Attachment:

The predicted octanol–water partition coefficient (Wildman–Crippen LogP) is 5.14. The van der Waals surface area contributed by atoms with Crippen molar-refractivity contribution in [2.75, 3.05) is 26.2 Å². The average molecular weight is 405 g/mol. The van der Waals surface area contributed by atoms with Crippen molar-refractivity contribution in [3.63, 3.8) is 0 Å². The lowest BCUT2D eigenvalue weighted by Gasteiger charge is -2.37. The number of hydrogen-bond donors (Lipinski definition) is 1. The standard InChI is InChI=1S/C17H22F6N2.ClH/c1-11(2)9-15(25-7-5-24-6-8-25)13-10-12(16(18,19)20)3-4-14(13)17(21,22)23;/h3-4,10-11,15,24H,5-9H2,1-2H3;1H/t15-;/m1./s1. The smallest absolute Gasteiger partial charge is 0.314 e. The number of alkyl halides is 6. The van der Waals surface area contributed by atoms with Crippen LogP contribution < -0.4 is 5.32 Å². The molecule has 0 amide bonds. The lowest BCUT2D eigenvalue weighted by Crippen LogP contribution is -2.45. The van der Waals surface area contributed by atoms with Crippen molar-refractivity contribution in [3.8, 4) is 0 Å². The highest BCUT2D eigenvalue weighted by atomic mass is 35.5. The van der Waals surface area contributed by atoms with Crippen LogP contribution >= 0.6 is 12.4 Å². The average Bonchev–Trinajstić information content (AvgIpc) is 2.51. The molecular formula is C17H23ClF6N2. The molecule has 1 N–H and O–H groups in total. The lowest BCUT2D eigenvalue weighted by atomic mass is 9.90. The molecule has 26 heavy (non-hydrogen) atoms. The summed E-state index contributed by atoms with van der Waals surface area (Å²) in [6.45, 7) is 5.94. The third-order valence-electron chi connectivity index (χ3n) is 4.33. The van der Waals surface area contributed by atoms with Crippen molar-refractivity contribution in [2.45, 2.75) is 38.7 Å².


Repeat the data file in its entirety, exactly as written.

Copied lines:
The predicted octanol–water partition coefficient (Wildman–Crippen LogP) is 5.14. The van der Waals surface area contributed by atoms with Crippen molar-refractivity contribution in [2.75, 3.05) is 26.2 Å². The average molecular weight is 405 g/mol. The van der Waals surface area contributed by atoms with Crippen molar-refractivity contribution in [3.63, 3.8) is 0 Å². The lowest BCUT2D eigenvalue weighted by Gasteiger charge is -2.37. The number of hydrogen-bond donors (Lipinski definition) is 1. The standard InChI is InChI=1S/C17H22F6N2.ClH/c1-11(2)9-15(25-7-5-24-6-8-25)13-10-12(16(18,19)20)3-4-14(13)17(21,22)23;/h3-4,10-11,15,24H,5-9H2,1-2H3;1H/t15-;/m1./s1. The smallest absolute Gasteiger partial charge is 0.314 e. The number of alkyl halides is 6. The van der Waals surface area contributed by atoms with Crippen LogP contribution < -0.4 is 5.32 Å². The molecule has 0 amide bonds. The lowest BCUT2D eigenvalue weighted by Crippen LogP contribution is -2.45. The van der Waals surface area contributed by atoms with Crippen molar-refractivity contribution in [3.8, 4) is 0 Å². The highest BCUT2D eigenvalue weighted by atomic mass is 35.5. The van der Waals surface area contributed by atoms with Crippen LogP contribution >= 0.6 is 12.4 Å². The average Bonchev–Trinajstić information content (AvgIpc) is 2.51. The molecular formula is C17H23ClF6N2. The molecule has 1 N–H and O–H groups in total. The lowest BCUT2D eigenvalue weighted by atomic mass is 9.90. The molecule has 26 heavy (non-hydrogen) atoms. The summed E-state index contributed by atoms with van der Waals surface area (Å²) in [6.45, 7) is 5.94. The third-order valence-electron chi connectivity index (χ3n) is 4.33. The van der Waals surface area contributed by atoms with Crippen molar-refractivity contribution in [2.45, 2.75) is 38.7 Å².